15. sl7vk

    sl7vk New Member

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    Namby Pamby?!?!?!

    Isn't that a 140 dollar axe?!?!?!?!?
  16. Alan Gage

    Alan Gage Member

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    Yes, which seems to be why some people think it's made to be looked at and not used. Hence, 'namby pamby'.

    Alan
  17. sl7vk

    sl7vk New Member

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    Hmmm.... Seems like too nice a tool to just stare at....

    After watching you freak out on those rounds with that splitting axe, I ordered myself the Fiskers Super Splitting Axe for Christmas..... Seems like a cheap version of what you were swinging there. They run about 40 bones versus 140, so we'll see about the quality....
  18. LLigetfa

    LLigetfa Minister of Fire

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    OMG

    I don't think I ever bought an axe in my life and the thought of shelling out 140 smackers!!! My axe heads have either been homestead finds or freebees with a broken handle. I clean them up, grind off the mushroom, re-form the eye and put new handles on them. It seems like a lot of work but I like the end result. I've had to replace a few handles over the years but more often than not, it's visitors that try their hand at splitting that usually do them in.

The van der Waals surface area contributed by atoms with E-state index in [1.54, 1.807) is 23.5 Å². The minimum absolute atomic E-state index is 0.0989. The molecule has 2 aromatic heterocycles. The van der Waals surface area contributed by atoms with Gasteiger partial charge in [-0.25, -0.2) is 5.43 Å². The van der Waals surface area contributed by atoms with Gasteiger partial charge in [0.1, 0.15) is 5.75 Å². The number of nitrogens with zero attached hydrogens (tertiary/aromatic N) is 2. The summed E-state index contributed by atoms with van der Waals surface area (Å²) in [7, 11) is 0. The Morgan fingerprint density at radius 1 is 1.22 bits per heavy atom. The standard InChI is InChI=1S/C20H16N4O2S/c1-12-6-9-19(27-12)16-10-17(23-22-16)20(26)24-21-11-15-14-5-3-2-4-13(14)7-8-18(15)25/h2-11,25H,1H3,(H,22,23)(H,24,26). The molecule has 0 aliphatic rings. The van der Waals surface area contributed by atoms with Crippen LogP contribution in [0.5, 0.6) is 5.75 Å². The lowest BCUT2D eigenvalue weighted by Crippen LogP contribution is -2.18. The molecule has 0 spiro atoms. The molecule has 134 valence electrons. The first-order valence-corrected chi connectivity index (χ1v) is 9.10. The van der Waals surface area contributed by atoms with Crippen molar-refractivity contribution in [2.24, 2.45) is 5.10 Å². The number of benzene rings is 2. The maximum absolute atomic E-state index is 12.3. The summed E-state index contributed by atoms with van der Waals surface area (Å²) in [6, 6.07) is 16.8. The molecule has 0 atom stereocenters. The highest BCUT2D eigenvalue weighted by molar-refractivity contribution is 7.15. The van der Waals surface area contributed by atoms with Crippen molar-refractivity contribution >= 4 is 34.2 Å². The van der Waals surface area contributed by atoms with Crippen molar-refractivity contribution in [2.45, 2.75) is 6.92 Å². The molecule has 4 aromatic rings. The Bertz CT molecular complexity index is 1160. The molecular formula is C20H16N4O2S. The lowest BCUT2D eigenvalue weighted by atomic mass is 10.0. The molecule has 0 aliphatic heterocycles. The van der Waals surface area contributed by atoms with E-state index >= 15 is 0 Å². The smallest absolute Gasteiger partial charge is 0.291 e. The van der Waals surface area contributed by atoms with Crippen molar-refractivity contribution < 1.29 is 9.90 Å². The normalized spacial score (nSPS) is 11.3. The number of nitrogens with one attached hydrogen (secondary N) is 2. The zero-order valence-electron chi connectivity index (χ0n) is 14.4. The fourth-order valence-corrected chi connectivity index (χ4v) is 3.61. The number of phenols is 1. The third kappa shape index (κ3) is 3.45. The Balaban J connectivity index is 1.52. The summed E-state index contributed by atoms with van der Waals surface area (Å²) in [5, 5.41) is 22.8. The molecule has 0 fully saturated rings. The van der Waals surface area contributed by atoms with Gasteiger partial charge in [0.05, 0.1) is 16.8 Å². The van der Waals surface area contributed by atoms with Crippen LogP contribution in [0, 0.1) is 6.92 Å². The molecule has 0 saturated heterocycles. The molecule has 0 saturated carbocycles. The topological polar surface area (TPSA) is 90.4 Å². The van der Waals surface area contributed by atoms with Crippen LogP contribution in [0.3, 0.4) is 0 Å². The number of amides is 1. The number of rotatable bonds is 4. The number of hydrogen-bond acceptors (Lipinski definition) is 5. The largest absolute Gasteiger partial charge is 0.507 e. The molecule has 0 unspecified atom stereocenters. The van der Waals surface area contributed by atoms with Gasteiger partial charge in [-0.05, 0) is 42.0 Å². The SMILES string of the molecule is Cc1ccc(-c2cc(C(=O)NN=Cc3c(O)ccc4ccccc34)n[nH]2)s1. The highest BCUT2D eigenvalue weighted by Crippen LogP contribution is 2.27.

Oh, wait... I bought a new axe one time to split kin'lin but I don't know what became of it.
  19. Alan Gage

    Alan Gage Member

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    It's all a matter of perspective. I've never had a hobby where top of the line equipment sold for less than $3,000, which means I've never been able to afford it. Being able to buy a top of the line axe for $150 is chump change.

    I've gone the used axe head route and put on new handles with decent luck but I don't do as good of a job as I should. The Gransfors are definitely better money spent than the couple hardware store axes that I've bought, which are pretty much worthless and aren't worth anything to me, though I'd feel better about a cheap maul than a cheap axe.

    I've also got a Sweedish Forest Axe from Gransfors that I use for camping. It's small and light with a very narrow profile on the blade. Absolutely incredible what that thing can do. I think the head weighs 1 1/2 pounds and out chops most any other axe I've used. Comes from the factory sharp enough to shave hairs (as do all their axes). I wouldn't want to cut down a big tree with it but it goes through limbs like butter and can easily handle smaller trees.

    Alan
  20. ccwhite

    ccwhite Member

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    Goes to show ... When yer young ya work with yer back and the older ya get the more ya learn to work with yer head. I used to use a Chopper 1. I never hear anyone talk about them anymore. I found out that they are still available http://www.chopperaxe.com/ But now I let my homemade 16HP splitter do the grunt work. The 2 Chopper 1s just lean in the corner.